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Cross-type High-precision f/2.8 Autofocus with Tamron 17-50 f/2.8

Amol Kumar , Feb 01, 2008; 09:12 p.m.

Hey,

I currently own a Rebel XT and Tamrom 17-50 f/2.8.

I understand that the newer Rebels (Xti, Xsi) and the XXD's (20D, 30D, 40D) all feature the "cross-type 9-point f/2.8 high-precision auto focus". Meaning, with lenses that have a f/2.8, the camera will focus faster/"better", preciser etc...

My question is whether the Tamron 17-50 f/2.8 will take advantage of this, if I upgrade to a 30D (or Xti). Will it work with 3rd Party lenses, or does it have to be a Canon brand f/2.8 to take advantage of this feature?

Thanks, Amol

Responses


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Pascal Harvey , Feb 01, 2008; 09:33 p.m.

From what i know, it's only the center one that is cross-type f/2.8 on the Rebels, the others are vertical or horizontal 5.6 only. I'm pretty sure your XT have it too.

However, on the 40D it's all cross-type 5.6 with 2.8 for the center one.

Amol Kumar , Feb 01, 2008; 09:44 p.m.

Yeah, the XT does have cross-type in the center, but not "high-precision with a f/2.8 lens". Well, according to Bob Atkins see here: http://www.bobatkins.com/photography/digital/eos_digital_rebel_xt_vs_20d.html

"The EOS 20D provides full cross-type performance with maximum apertures as small as f5.6, yet it achieves up to 3 times the standard focusing precision when used with EF lenses featuring maximum apertures larger than or equal to f/2.8. The autofocus system of the Digital Rebel XT is inherited from the film Rebel XT body and has normal precision f5.6 sensors."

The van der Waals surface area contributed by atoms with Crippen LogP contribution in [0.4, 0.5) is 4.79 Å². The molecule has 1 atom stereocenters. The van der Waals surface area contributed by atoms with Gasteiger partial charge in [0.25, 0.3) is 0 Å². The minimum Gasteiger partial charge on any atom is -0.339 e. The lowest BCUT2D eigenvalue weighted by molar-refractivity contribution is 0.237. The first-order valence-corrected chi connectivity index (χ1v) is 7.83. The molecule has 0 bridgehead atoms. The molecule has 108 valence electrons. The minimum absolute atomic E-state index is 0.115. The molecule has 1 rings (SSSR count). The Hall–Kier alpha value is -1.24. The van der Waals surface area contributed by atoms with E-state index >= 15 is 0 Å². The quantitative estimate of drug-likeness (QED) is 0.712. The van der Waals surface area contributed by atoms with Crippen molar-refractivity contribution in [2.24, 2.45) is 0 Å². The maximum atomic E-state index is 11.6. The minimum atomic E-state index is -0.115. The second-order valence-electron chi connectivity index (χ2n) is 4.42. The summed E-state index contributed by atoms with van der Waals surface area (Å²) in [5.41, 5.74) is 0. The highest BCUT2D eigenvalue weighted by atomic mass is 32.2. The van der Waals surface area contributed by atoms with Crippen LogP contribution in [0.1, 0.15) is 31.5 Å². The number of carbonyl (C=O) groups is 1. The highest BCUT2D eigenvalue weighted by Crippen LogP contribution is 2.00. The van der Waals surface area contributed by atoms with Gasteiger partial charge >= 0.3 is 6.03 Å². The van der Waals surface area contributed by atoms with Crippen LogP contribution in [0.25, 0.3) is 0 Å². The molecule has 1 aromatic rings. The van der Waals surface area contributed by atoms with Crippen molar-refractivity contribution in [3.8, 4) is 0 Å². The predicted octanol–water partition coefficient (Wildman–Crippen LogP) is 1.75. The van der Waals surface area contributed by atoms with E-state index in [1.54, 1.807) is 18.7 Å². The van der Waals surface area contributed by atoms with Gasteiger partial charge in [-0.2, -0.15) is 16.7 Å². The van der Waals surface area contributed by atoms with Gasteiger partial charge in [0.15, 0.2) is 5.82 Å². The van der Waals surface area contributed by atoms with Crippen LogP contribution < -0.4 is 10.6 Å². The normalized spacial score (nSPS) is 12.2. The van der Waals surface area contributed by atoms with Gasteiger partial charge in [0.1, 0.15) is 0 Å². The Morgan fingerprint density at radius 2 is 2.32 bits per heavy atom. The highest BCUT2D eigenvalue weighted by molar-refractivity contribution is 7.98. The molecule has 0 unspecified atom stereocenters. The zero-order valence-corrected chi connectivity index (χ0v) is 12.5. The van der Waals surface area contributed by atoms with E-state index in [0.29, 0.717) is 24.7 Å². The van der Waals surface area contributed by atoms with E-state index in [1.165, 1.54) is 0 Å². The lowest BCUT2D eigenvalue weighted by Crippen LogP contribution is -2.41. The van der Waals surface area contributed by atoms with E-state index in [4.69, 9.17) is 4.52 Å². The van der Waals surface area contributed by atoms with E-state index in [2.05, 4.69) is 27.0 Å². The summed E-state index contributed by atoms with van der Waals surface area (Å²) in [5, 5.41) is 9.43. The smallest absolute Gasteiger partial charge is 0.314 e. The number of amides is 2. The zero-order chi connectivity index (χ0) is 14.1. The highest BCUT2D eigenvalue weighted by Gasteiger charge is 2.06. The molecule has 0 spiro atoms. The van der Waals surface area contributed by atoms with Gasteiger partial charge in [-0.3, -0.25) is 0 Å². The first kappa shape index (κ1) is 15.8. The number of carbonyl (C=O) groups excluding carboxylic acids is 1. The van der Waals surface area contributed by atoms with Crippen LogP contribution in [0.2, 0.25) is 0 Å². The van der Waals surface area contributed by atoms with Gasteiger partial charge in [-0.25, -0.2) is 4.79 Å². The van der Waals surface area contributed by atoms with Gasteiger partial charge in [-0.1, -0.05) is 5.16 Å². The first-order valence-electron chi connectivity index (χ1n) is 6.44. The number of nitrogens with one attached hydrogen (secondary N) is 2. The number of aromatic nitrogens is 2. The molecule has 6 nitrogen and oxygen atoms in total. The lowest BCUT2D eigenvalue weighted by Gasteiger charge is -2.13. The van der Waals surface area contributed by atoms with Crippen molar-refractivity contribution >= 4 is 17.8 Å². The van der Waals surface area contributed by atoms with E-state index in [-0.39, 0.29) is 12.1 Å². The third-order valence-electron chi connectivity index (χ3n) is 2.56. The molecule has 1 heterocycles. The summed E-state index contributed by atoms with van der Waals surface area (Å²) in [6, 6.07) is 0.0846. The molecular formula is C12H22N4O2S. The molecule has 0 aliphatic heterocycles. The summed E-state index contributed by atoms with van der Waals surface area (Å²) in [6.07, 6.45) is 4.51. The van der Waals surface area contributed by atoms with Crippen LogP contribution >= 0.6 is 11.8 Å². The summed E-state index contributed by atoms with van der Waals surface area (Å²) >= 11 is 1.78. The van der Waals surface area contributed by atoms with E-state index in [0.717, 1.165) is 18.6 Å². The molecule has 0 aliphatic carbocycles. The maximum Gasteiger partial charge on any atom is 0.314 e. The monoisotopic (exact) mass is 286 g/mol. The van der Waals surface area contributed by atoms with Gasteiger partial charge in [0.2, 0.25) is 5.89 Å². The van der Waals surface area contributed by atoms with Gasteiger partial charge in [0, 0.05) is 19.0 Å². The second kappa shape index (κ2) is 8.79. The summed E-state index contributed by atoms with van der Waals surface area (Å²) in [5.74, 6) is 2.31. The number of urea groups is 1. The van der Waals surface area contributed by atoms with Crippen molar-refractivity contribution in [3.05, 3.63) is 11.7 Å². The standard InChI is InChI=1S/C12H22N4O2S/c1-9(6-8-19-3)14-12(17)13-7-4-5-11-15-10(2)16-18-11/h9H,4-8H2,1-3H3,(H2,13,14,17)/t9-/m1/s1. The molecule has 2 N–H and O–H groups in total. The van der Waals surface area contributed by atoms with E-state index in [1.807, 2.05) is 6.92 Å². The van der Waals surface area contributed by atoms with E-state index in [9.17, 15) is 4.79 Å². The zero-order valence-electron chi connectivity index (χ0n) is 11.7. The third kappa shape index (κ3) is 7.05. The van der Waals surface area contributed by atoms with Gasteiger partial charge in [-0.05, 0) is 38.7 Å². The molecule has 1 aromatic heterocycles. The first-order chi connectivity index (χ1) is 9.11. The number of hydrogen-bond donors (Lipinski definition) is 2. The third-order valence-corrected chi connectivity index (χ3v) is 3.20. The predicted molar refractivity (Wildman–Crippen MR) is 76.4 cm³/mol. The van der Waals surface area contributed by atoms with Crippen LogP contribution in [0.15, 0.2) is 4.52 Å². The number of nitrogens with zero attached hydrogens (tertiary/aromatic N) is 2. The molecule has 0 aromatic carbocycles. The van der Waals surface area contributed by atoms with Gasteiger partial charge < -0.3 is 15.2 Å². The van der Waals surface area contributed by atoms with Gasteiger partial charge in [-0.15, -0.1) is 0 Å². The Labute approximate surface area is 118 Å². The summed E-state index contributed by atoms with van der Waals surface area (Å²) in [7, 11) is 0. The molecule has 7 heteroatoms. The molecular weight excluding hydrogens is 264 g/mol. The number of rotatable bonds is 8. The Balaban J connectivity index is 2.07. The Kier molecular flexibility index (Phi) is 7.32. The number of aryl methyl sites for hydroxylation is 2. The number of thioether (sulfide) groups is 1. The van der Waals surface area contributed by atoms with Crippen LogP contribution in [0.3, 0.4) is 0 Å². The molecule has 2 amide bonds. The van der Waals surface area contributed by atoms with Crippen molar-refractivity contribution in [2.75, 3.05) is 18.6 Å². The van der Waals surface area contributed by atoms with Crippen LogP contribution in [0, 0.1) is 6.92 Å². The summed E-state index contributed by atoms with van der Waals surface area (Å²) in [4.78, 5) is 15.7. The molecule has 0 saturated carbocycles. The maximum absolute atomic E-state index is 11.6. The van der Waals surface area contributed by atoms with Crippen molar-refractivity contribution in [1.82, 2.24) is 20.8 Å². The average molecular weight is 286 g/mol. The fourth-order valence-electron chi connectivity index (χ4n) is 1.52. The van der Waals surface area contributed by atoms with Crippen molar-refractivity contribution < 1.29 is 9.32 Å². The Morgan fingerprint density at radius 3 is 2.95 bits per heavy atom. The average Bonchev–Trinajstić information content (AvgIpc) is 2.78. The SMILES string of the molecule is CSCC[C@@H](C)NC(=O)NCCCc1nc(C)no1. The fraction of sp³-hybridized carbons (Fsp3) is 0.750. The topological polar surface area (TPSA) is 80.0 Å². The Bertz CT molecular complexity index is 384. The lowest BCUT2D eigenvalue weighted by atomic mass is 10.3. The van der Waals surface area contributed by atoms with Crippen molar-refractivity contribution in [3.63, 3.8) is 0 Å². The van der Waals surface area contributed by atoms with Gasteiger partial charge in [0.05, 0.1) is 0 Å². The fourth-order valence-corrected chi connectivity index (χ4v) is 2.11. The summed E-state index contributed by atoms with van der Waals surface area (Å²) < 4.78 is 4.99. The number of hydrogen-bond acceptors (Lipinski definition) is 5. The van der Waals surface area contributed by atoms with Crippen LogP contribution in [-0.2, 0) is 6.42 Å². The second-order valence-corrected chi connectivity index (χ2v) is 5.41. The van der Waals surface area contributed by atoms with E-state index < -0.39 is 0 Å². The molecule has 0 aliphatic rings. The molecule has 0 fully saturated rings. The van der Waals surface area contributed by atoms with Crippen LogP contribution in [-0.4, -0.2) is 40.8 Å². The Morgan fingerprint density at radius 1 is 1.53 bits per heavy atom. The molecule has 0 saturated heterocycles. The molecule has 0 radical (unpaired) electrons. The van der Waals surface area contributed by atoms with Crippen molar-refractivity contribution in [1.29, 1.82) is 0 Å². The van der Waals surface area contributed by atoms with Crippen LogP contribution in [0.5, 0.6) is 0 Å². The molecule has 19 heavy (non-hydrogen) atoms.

So, does it have to be a "Canon" f/2.8 lens, of will the Tamron work.

Mark U , Feb 01, 2008; 10:34 p.m.

f/2.8 is f/2.8 regardless of whether the lens is Canon or Tamron. For cameras that offer extra precision AF measurement with f/2.8 and faster lenses, the aperture, not the manufacturer, decides. Whether the lens is capable of focussing that accurately may be a different matter. For example, it seems that the Tamron 90mm f/2.8 macro can focus more precisely than the Canon 100mm f/2.8 macro.

http://www.nnplus.de/macro/Macro100E.html

Amol Kumar , Feb 01, 2008; 10:52 p.m.

Thanks Mark,

I just wanted to be sure. I had thought, perhaps there is special "Canon" electronics/chip, special programming or maybe USM is required.

Kinda like how a Sigma flash can use only the center auto-focus point, whereas the Canon 430EX can use all 7 points. (on my XT)

Thanks

Chris JB , Feb 02, 2008; 12:20 a.m.

From another review, only the center FP on the 20d is `high precision` I`m sure 30d same but 40d has many more:)

`The sophisticated 9-point autofocus system has a high-precision cross-type sensor in the center position. This new design seen for the first time in the 20D provides full cross- type performance with maximum apertures as small as f/5.6, yet it achieves up to 3 times the standard focusing precision when used with EF lenses featuring maximum apertures larger than or equal to f/2.8. `

The Tamron 17 50 2.8 does focus quicker and easier than slower lenses such as Sigma 15 30 f3.5-4.5 and EF28 135 IS but not as quick as primes like EF28 2.8 135 2.8 (less elements to move I guess) still it does work well on my 20d.

Jim Strutz - Anchorage, AK , Feb 02, 2008; 05:17 a.m.